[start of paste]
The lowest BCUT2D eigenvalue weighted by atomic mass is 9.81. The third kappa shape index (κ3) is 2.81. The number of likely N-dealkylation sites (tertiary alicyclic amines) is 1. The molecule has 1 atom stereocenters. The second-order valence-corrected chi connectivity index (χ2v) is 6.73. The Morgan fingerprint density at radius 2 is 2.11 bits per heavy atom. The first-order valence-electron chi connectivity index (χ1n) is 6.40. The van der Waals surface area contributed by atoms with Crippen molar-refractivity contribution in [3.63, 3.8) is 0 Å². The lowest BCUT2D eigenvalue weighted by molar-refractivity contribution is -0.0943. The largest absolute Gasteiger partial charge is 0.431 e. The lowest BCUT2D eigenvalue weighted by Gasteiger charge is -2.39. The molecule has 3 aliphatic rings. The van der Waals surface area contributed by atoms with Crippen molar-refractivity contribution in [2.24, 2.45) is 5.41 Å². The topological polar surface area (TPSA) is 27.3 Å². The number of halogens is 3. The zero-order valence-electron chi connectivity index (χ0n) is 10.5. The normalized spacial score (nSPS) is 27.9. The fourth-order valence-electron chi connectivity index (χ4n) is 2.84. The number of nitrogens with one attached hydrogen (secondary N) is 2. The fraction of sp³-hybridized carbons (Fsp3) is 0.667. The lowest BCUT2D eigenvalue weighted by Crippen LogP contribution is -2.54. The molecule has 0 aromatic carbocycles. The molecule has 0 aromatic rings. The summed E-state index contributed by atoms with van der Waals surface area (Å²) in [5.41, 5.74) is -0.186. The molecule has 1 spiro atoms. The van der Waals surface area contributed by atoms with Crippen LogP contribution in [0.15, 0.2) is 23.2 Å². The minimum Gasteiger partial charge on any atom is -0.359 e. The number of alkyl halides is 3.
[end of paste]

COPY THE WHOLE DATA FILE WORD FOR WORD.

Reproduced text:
The lowest BCUT2D eigenvalue weighted by atomic mass is 9.81. The third kappa shape index (κ3) is 2.81. The number of likely N-dealkylation sites (tertiary alicyclic amines) is 1. The molecule has 1 atom stereocenters. The second-order valence-corrected chi connectivity index (χ2v) is 6.73. The Morgan fingerprint density at radius 2 is 2.11 bits per heavy atom. The first-order valence-electron chi connectivity index (χ1n) is 6.40. The van der Waals surface area contributed by atoms with Crippen molar-refractivity contribution in [3.63, 3.8) is 0 Å². The lowest BCUT2D eigenvalue weighted by molar-refractivity contribution is -0.0943. The largest absolute Gasteiger partial charge is 0.431 e. The lowest BCUT2D eigenvalue weighted by Gasteiger charge is -2.39. The molecule has 3 aliphatic rings. The van der Waals surface area contributed by atoms with Crippen molar-refractivity contribution in [2.24, 2.45) is 5.41 Å². The topological polar surface area (TPSA) is 27.3 Å². The number of halogens is 3. The zero-order valence-electron chi connectivity index (χ0n) is 10.5. The normalized spacial score (nSPS) is 27.9. The fourth-order valence-electron chi connectivity index (χ4n) is 2.84. The number of nitrogens with one attached hydrogen (secondary N) is 2. The fraction of sp³-hybridized carbons (Fsp3) is 0.667. The lowest BCUT2D eigenvalue weighted by Crippen LogP contribution is -2.54. The molecule has 0 aromatic carbocycles. The molecule has 0 aromatic rings. The summed E-state index contributed by atoms with van der Waals surface area (Å²) in [5.41, 5.74) is -0.186. The molecule has 1 spiro atoms. The van der Waals surface area contributed by atoms with Crippen LogP contribution in [0.15, 0.2) is 23.2 Å². The minimum Gasteiger partial charge on any atom is -0.359 e. The number of alkyl halides is 3.